The Meadow Brook Concours d'Elegance was held annually during August on the grounds of Meadow Brook Hall from 1979 until 2010. This week-long event was one of the largest and most prestigious collector car shows in the world, making it a premiere social event in the tradition of the first Concours in 1920s Paris which was an exhibition of automotive design, craftsmanship, history and an elegant tool for automobile manufacturers to market beautiful high-design products to well-heeled clientele. Over the years, this event served as a significant fundraiser for the preservation of Meadow Brook Hall.
On July 20, 2010, promoters announced that the Concours d'Elegance would leave Meadow Brook Hall after that year for the Inn at St. John's in Plymouth, Michigan. The event is now known at the Concours d'Elegance of America at St. John's.
- Youth in Revolt
- The Prince of Motor City (TV)
- Highland Park
- Transformers 3
- Alex Cross
- Local rapper Eminem remarried his ex-wife, Kim Mathers in Meadow Brook Hall on January 14, 2006. They divorced again three months later.
- Current NBA and former Duke star Shane Battier held his wedding at the Hall.
- Quarterback of the Detroit Lions Drew Stanton held his wedding reception at the Hall in June, 2009.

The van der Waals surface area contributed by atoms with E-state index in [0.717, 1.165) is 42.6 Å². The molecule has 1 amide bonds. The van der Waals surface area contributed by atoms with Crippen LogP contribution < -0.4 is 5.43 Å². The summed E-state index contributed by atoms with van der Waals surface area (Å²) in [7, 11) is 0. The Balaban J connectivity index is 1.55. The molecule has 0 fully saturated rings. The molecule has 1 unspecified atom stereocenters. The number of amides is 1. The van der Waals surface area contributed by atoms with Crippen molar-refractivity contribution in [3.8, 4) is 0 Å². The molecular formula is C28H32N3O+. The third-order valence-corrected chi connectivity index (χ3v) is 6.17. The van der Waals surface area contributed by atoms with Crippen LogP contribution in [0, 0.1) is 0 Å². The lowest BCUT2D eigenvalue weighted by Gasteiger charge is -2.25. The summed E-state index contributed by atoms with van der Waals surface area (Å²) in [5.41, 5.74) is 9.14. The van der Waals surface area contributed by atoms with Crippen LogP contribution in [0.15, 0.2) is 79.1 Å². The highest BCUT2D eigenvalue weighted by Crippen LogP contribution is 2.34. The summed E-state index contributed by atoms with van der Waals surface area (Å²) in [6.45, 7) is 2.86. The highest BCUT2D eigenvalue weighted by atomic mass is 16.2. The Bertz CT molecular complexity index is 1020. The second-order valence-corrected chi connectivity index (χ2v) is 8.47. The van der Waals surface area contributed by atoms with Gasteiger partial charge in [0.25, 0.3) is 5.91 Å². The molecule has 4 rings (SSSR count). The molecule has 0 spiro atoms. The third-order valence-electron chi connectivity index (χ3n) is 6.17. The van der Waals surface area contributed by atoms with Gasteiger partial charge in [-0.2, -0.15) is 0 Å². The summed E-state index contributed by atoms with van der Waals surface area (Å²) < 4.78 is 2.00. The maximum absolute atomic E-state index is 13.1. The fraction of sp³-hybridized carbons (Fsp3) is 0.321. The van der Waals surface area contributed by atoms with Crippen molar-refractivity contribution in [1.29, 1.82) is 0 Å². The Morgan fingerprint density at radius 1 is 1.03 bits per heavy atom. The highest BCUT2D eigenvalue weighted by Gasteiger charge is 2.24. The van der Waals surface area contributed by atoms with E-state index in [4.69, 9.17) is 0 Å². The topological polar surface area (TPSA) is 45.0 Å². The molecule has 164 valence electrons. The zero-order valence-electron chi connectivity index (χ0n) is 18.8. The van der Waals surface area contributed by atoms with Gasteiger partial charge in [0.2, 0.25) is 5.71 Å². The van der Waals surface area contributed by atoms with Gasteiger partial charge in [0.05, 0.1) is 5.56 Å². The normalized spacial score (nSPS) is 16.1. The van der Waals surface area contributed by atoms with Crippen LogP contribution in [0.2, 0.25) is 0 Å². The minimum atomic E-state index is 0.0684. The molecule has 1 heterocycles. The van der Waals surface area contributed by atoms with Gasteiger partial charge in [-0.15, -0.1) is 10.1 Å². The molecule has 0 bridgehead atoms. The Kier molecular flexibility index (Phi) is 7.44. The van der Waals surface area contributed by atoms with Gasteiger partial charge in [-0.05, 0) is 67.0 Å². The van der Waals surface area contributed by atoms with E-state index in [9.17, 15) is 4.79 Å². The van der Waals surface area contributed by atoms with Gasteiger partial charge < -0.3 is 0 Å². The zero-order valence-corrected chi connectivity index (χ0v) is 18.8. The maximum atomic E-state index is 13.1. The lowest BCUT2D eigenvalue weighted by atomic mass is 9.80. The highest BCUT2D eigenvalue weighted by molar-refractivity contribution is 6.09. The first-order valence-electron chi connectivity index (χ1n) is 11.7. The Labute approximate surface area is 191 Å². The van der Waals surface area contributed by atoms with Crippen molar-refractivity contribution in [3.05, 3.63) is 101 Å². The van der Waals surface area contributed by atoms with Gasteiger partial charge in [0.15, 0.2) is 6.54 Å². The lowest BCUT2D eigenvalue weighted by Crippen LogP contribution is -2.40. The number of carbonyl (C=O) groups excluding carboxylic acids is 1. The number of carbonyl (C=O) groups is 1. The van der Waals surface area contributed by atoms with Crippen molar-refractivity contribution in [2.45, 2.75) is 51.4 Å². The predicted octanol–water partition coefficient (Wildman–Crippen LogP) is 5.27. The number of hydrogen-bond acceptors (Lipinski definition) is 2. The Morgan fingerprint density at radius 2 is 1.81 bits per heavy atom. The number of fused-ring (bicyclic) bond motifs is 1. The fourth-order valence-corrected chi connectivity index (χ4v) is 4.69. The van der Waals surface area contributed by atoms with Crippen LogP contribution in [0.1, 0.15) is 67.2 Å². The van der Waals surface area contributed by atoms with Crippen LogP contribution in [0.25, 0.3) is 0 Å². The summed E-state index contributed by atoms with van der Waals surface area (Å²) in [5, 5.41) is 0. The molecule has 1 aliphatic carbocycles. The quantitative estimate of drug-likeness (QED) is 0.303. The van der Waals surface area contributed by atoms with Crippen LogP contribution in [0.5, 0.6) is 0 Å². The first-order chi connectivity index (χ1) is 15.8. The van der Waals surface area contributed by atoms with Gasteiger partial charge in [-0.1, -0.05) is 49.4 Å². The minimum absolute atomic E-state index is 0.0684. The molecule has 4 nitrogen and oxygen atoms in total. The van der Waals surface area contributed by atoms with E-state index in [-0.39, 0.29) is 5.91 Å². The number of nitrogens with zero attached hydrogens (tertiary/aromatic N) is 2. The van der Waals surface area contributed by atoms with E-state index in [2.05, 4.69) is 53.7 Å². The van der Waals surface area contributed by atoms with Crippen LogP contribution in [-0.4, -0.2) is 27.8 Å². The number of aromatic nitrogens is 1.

- Largest Historic Homes in the United States
- List of castles in the United States
- List of National Historic Landmarks in Michigan
- National Register of Historic Places listings in Oakland County, Michigan
- "National Register Information System". National Register of Historic Places. National Park Service. 2010-07-09.
- Weekly List Of Actions Taken On Properties: 3/12/12 through 3/16/12
- "National Historic Landmarks: 13 New Sites Designated". Huffington Post. 7 March 2012. Retrieved 2012-04-14.
- "[Auto Baron Estates]". America's Castles. 1995. A&E.
- "Concours". ConcoursUSA. Retrieved 2011-03-18.
- "Frequently Asked Questions". Meadow Brook Hall Concours d'Elegance. 2003. Retrieved 2011-03-18.
- Larry Edsall (July 30, 2010). "Detroit's Concours d'Élégance of America to Leave Meadow Brook". The New York Times (nytimes.com). Retrieved 2010-10-25.
- Hart, Roger (August 22, 2011). "Elegance Endures". AutoWeek 61 (17): 38. ISSN 0192-9674.
- Diana Dilliber Murray (14 February 2010). "Getting Married? Consider Meadow Brook Hall". The Oakland Press (theoaklandpress.com). Retrieved 2011-11-17.
- Drew Stanton (22 July 2009). "My Crazy Summer". drewstanton.com. Retrieved 2011-11-17.[dead link]
- A&E with Richard Guy Wilson, Ph.D.,(2000). America's Castles: The Auto Baron Estates, A&E Television Network.
- Kvaran, Einar Einarsson, Shadowing Parducci, unpublished manuscript.
- Wilson, Matilda Rausch Dodge, Debbie Patrick, ed., (1998). A Place in the Country: Matilda Wilson's Personal Guidebook to Meadow Brook Hall, Rochester, MI: Oakland University Press.